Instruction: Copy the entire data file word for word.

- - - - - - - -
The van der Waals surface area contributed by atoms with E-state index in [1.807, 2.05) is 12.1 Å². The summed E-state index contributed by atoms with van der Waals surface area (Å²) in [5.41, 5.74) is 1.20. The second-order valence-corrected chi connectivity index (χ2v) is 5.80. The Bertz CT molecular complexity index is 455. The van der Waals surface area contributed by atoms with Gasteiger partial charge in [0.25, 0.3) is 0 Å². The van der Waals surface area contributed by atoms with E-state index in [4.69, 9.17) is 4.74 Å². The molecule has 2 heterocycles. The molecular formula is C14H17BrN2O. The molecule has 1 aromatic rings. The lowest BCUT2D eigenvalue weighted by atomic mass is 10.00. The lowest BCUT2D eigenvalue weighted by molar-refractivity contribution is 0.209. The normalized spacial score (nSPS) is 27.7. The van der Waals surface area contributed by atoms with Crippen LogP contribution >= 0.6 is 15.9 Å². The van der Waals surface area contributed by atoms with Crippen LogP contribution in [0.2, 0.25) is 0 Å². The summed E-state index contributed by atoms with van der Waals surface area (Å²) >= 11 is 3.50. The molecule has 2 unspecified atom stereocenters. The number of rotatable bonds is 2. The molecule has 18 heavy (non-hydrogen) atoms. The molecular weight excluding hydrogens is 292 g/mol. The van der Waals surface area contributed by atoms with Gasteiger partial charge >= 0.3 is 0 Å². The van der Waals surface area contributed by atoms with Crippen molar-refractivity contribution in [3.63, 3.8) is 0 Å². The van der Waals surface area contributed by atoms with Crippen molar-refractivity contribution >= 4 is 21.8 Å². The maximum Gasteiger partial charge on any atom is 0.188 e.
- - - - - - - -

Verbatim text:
The van der Waals surface area contributed by atoms with E-state index in [1.807, 2.05) is 12.1 Å². The summed E-state index contributed by atoms with van der Waals surface area (Å²) in [5.41, 5.74) is 1.20. The second-order valence-corrected chi connectivity index (χ2v) is 5.80. The Bertz CT molecular complexity index is 455. The van der Waals surface area contributed by atoms with Gasteiger partial charge in [0.25, 0.3) is 0 Å². The van der Waals surface area contributed by atoms with E-state index in [4.69, 9.17) is 4.74 Å². The molecule has 2 heterocycles. The molecular formula is C14H17BrN2O. The molecule has 1 aromatic rings. The lowest BCUT2D eigenvalue weighted by atomic mass is 10.00. The lowest BCUT2D eigenvalue weighted by molar-refractivity contribution is 0.209. The normalized spacial score (nSPS) is 27.7. The van der Waals surface area contributed by atoms with Crippen LogP contribution >= 0.6 is 15.9 Å². The van der Waals surface area contributed by atoms with Crippen LogP contribution in [0.2, 0.25) is 0 Å². The summed E-state index contributed by atoms with van der Waals surface area (Å²) >= 11 is 3.50. The molecule has 2 unspecified atom stereocenters. The number of rotatable bonds is 2. The molecule has 18 heavy (non-hydrogen) atoms. The molecular weight excluding hydrogens is 292 g/mol. The van der Waals surface area contributed by atoms with Gasteiger partial charge >= 0.3 is 0 Å². The van der Waals surface area contributed by atoms with Crippen molar-refractivity contribution in [3.63, 3.8) is 0 Å². The van der Waals surface area contributed by atoms with Crippen molar-refractivity contribution >= 4 is 21.8 Å². The maximum Gasteiger partial charge on any atom is 0.188 e.